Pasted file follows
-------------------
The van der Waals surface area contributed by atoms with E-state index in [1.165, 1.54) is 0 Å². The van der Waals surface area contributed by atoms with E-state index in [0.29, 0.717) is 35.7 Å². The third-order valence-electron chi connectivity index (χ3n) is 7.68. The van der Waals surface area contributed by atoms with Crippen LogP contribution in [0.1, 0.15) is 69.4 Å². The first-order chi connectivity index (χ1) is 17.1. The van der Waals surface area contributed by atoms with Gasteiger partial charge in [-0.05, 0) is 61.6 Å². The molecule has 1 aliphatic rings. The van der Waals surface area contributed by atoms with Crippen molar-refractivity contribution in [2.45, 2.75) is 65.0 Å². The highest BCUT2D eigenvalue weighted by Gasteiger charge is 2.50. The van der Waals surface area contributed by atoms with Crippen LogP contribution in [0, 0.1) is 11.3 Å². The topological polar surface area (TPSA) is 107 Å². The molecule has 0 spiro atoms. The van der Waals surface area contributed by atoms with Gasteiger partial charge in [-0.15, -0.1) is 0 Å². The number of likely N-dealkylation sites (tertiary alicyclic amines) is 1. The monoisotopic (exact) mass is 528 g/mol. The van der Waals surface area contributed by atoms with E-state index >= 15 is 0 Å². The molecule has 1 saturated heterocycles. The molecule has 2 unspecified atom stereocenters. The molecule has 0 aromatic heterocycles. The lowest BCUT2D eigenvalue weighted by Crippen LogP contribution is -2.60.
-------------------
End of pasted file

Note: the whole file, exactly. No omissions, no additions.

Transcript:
The van der Waals surface area contributed by atoms with E-state index in [1.165, 1.54) is 0 Å². The van der Waals surface area contributed by atoms with E-state index in [0.29, 0.717) is 35.7 Å². The third-order valence-electron chi connectivity index (χ3n) is 7.68. The van der Waals surface area contributed by atoms with Crippen LogP contribution in [0.1, 0.15) is 69.4 Å². The first-order chi connectivity index (χ1) is 17.1. The van der Waals surface area contributed by atoms with Gasteiger partial charge in [-0.05, 0) is 61.6 Å². The molecule has 1 aliphatic rings. The van der Waals surface area contributed by atoms with Crippen molar-refractivity contribution in [2.45, 2.75) is 65.0 Å². The highest BCUT2D eigenvalue weighted by Gasteiger charge is 2.50. The van der Waals surface area contributed by atoms with Crippen LogP contribution in [0, 0.1) is 11.3 Å². The topological polar surface area (TPSA) is 107 Å². The molecule has 0 spiro atoms. The van der Waals surface area contributed by atoms with Gasteiger partial charge in [-0.15, -0.1) is 0 Å². The number of likely N-dealkylation sites (tertiary alicyclic amines) is 1. The monoisotopic (exact) mass is 528 g/mol. The van der Waals surface area contributed by atoms with E-state index >= 15 is 0 Å². The molecule has 1 saturated heterocycles. The molecule has 2 unspecified atom stereocenters. The molecule has 0 aromatic heterocycles. The lowest BCUT2D eigenvalue weighted by Crippen LogP contribution is -2.60.